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Interpreting the Report From the Synod of Bishops

Fr Rich AndreFr. Rich Andre, CSP
November 3, 2023

The October 2023 Synod of Bishops, part of the worldwide 2021-2024 Synod on Synodality, is over. You can find the final report written by the participants of this month’s meeting at Here’s an article summarizing it:

For many members of the Paulist Center, especially those who were here when our Sunday worshipping community took form in 1969 through the early 1980s, this report may feel quite disappointing. Two-thirds of a bulletin page isn’t sufficient to cover everything, but I urge everyone to continue to have hope. There are two important things to keep in mind.

First, we are interpreting everything through an American lens. We must remember that Catholics in the United States are only 6% of the world’s Catholics. A sizable majority live in the developing countries, many where the cultural roles open to women are limited, and some where people who identify as LGBTQIA can face imprisonment or death. For our community in which women play a significant role, it is disheartening that the report merely calls for more study of allowing women in the diaconate, especially since Pope Francis had previously set up two commissions to study that same issue. Even more disappointing to our community that welcomes all people is to hear that more than a third of the members of the Synod weren’t comfortable including any of the words in the LGBTQIA abbreviation in the final report.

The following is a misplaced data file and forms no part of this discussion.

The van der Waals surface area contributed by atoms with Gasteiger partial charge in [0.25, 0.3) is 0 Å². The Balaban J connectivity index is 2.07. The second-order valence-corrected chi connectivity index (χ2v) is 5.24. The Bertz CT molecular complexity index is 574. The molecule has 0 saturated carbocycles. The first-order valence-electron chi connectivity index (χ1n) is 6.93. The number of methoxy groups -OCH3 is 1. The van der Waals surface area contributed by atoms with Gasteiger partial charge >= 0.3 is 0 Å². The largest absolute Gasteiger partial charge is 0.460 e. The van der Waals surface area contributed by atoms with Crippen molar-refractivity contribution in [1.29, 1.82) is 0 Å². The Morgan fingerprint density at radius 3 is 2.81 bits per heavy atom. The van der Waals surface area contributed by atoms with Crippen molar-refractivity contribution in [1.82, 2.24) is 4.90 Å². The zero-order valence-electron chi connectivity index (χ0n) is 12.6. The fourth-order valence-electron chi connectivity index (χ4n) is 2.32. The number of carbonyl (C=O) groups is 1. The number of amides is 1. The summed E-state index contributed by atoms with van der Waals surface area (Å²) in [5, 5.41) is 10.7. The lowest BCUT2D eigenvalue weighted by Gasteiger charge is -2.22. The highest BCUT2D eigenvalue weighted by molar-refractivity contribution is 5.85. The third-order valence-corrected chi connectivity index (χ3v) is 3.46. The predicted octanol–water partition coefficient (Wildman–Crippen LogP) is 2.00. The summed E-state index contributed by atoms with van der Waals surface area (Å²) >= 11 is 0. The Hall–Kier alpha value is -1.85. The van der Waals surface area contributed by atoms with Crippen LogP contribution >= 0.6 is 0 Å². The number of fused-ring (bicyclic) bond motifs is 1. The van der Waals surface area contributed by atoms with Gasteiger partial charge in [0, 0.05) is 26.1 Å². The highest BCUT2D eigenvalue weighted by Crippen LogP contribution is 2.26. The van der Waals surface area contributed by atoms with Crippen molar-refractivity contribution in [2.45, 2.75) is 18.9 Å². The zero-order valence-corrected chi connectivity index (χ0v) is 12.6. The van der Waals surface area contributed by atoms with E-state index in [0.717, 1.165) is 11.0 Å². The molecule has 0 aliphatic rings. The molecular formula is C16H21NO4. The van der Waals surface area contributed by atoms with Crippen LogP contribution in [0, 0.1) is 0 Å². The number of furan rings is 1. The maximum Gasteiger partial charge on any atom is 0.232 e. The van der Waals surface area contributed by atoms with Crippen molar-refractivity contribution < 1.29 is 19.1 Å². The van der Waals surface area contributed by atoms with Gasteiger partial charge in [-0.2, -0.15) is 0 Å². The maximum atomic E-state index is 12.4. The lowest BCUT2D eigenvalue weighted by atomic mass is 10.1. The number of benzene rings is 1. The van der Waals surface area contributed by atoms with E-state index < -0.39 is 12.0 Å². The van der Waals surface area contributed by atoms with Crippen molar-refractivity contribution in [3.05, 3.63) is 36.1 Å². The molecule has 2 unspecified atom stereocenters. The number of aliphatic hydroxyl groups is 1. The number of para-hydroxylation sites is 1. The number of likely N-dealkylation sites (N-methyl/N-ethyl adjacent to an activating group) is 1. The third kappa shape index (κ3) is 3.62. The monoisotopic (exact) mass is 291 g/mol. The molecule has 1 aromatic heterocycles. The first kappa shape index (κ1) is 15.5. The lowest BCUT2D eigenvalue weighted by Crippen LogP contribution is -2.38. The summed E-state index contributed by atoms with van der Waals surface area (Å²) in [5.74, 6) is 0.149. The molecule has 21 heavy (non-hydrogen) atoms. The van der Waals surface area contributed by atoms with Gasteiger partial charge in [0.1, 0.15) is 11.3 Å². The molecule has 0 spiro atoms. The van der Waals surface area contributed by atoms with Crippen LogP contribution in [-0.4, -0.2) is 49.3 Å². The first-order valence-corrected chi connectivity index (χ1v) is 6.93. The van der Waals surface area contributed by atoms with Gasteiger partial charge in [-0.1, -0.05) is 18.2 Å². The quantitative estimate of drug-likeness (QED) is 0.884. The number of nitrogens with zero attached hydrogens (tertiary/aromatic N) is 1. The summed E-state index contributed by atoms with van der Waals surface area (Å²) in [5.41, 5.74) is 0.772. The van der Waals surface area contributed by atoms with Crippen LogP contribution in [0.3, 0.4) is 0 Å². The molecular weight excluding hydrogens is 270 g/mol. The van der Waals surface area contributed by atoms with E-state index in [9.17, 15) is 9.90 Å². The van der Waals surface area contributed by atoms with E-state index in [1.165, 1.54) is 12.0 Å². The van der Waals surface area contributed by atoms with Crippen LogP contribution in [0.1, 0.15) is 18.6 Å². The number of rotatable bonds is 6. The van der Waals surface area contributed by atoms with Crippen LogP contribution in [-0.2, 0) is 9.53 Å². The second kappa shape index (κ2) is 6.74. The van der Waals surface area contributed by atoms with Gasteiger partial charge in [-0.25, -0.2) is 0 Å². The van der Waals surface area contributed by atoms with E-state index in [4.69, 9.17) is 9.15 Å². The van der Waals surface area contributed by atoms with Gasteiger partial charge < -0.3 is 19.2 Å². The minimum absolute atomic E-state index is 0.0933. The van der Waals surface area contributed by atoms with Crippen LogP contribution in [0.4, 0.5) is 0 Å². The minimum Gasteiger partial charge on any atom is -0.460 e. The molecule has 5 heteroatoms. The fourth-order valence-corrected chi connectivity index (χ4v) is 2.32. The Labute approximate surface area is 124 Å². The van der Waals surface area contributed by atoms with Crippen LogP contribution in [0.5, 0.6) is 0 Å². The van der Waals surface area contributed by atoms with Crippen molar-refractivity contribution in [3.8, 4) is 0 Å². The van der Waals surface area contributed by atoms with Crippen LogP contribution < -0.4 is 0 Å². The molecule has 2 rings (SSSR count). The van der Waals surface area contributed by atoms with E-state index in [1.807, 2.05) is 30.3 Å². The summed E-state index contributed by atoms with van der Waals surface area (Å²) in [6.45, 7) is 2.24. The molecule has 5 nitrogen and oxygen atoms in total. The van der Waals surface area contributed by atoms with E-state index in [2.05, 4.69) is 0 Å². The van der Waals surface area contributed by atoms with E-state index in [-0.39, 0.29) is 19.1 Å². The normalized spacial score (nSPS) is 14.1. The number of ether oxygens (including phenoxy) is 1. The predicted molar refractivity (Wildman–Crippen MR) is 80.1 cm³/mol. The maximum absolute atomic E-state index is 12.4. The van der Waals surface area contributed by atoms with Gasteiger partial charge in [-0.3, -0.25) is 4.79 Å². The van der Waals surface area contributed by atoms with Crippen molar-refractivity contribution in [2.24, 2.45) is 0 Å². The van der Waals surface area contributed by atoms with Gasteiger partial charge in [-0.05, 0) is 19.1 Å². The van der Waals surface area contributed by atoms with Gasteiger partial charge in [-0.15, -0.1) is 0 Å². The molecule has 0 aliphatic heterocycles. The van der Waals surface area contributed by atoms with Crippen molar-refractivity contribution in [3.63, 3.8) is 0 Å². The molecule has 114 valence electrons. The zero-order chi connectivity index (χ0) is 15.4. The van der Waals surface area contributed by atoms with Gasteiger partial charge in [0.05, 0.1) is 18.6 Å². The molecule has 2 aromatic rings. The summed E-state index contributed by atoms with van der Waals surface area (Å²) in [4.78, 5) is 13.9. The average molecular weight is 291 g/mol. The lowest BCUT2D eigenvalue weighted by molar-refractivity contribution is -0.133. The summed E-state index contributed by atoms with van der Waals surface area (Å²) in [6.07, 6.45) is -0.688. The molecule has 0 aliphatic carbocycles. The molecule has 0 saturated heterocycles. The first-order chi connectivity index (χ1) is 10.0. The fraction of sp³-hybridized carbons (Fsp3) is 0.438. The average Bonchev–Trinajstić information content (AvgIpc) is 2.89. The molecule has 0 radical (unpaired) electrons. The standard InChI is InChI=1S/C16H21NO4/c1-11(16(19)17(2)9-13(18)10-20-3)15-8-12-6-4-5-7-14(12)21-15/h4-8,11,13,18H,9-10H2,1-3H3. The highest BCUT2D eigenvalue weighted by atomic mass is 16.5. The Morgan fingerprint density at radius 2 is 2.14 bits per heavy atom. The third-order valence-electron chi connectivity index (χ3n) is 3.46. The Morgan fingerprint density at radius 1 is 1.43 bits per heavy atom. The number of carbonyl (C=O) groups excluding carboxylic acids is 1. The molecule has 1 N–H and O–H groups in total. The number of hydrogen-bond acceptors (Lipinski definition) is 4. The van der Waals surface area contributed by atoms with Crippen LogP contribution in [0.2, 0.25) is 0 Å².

Second, we must recall that this 4-week meeting is part of much longer processes. It concludes the second year in a 3-year process whose goal isn’t so much to reform the Church as to try to make the Church permanently more consultative and less hierarchical. And the synodal process itself can be seen as part of the century-long struggle to implement the reforms called for by the Second Vatican Council (1962-65).

So many of us are marginalized by the Church. We can be frustrated by how slowly and haltingly the Church is heeding Francis’ call to listen to those on the peripheries who, more and more, are becoming the majority. There are hundreds of millions of others in the Church who are marginalized in other ways. The synodal process this past month was unprecedented in bringing together Church leaders — including lay voting delegates and non-voting non-Catholic participants — from around the globe to hear one another’s stories in small groups for an entire month: not just those who spoke on behalf of women, LGBTQIA people, and the divorced and separated. They also spoke on behalf of the poor, of those without adequate healthcare, of those most affected by climate change, and of those abused and abandoned by violent and corrupt governments. The report they produced is chock full of ideas that would have been considered radical only a decade ago!

Maybe I’m naïve. (Maybe it’s partially because I’m the first priest to serve at the Paulist Center who was born after Vatican II?) Nevertheless, I wholeheartedly believe that the Holy Spirit is present in the synod process, and is present here locally in our good work that is more necessary than ever. In the words of Paulist founder Isaac Hecker, the Spirit continues to lead us forward “to a future brighter than any past.”